Q&A with John

Why do you think the Heartland gets short-changed in the national dialog?
The ranks of pundit and journalist ranks tend to be dominated by people who operate on both coasts. They gravitate to the larger media markets, to the centers of financial and political power.  They want to play on the big stages, and they end up becoming part of big stage dynamics. Because they seldom venture to the Midwest, to the Heartland, except during primary season every four years, they make assumptions that people where I live think like they do. By doing so, they miss the pulse of a large part of the nation.  I take that pulse every day, and I would like to convey the straight talk from the Midwest to audiences here and elsewhere.

Does the Midwest get short-changed in other ways?
Federal dollars flow out of the Midwest to other parts of the country. Wisconsin, for example, gets back only 86 cents for every dollar sent to Washington D.C.  It isn’t like the Heartland has fewer problems that other parts of the country. Cities like Detroit, Cleveland, Buffalo and Milwaukee are the poorest in the United States. We deserve our fair share of federal dollars coming back.

Give us another example.
Similarly, 40% of the nation’s venture capital is raised in the Midwest, from pension funds and other portfolio mangers, and only 4% is invested in new ventures in the region. Well, there are a lot of smart, innovative, hard working people in the central strata of the country. More of those dollars need to put into new ventures here. Many of the great university R&D shops are in the Midwest, such as UW -– Madison and the University of Michigan, which usually rank two or three in the nation for total R&D dollars. There is a huge trove of intellectual property here. Stems cells were first patented at UW – Madison. Those venture capitalists need to venture to the Heartland to help us launch companies.

What drove you toward consumer-driven health care?
After a steady and indigestible diet of double-digit increases in health care costs all through the 1990s, my company, Serigraph Inc., was desperate for answers. We were looking at a projected 15% increase in 2004, which meant an $800,000 up-charge that we couldn’t afford. Reggie Herzlinger, a business professor at Harvard, wrote a book that called for consumerism and market disciplines in health care.  Her ideas resonated with me. So did the early trial by Humana with HSAs in 2003. They used their own employees as a test case, and stunningly held their costs in 2003 to a 4.5% increase. That was good enough for me, and we took the plunge to a consumer-driven plan on Jan. 1, 2004. It deploys a high deductible that is offset by a personal health account.  Individual responsibility came back into play, excess utilization disappeared, and we also have tamed the beast of hyperinflation in health care. We have held our costs increase below 3% for the last seven years.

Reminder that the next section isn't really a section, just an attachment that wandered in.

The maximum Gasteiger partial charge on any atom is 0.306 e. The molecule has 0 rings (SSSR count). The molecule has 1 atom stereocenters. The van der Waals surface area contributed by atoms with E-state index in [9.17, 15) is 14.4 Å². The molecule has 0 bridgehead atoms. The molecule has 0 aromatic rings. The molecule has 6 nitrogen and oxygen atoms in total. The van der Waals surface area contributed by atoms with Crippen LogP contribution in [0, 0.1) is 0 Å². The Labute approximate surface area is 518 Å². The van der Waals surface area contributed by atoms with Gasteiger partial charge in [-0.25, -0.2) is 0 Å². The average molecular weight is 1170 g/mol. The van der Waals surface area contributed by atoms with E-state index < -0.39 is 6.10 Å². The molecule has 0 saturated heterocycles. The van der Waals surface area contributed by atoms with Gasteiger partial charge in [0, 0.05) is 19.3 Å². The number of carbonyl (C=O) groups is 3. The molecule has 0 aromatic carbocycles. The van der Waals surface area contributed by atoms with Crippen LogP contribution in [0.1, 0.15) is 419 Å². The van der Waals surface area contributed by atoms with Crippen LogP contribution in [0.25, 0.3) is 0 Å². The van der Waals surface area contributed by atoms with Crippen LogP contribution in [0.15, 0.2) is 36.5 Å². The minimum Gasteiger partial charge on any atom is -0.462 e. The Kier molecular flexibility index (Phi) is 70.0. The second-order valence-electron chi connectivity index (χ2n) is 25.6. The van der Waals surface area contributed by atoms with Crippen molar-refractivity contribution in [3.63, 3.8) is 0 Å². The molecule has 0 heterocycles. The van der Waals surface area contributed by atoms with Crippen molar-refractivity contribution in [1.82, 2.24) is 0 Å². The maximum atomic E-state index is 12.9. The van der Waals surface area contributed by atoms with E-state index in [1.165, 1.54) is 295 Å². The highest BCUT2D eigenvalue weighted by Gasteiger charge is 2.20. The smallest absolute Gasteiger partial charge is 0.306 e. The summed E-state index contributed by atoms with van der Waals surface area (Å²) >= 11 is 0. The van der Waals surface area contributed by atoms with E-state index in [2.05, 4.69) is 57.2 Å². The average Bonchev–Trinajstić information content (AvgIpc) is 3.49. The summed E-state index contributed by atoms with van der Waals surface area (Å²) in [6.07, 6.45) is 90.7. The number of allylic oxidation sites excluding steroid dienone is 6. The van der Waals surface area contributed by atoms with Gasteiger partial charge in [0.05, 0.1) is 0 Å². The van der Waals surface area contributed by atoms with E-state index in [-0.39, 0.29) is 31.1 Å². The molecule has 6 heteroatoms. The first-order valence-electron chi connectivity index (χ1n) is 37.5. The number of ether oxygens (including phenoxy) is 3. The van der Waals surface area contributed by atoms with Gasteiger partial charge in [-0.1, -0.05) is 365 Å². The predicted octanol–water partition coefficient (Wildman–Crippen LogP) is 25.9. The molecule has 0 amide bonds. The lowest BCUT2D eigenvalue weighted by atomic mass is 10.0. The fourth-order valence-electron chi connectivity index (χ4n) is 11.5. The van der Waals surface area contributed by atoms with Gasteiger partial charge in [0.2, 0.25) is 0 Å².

Can the Heartland survive the loss of manufacturing jobs?
We need to reinvent ourselves.  I am truly sorry to conclude that not all the manufacturing jobs that were lost in the Great Recession are coming back. Manufacturing production will hold its own, but like agriculture over the last 50 years, it will need far fewer people. Productivity keeps rising, spurred by the use of lean disciplines, and that means fewer workers in that sector. Off-shoring may have run its course, but most of the jobs that were moved to low cost countries will stay there. So let’s re-make the Heartland with innovative new companies. Entrepreneurship is in our DNA. We just need to rekindle it.  All net new jobs in the nation come from young companies.

So, what are you doing about it?
I am no longer CEO of my company; I’m now chairman. So I have time to help entrepreneurs get going. I’ve done angel investments in a half dozen high-growth ventures and helped found BizStarts Milwaukee, a support group for entrepreneurs. We are creating an entrepreneurial ecosystem. It’s similar to what JumpStarts has under-taken in Cleveland. My conclusion after some early trials and errors is that we can make great things happen in the center of the country.  We just need to launch new companies in a systematic way. In the past, it was episodic. Nonetheless, some of those lucky strikes became our great employers of today. Time change, and some of the old companies become dinosaurs. They can be replaced with new enterprises rooted in innovative products, processes or business models.

Learn more about John’s book The Company That Solved Health Care here.

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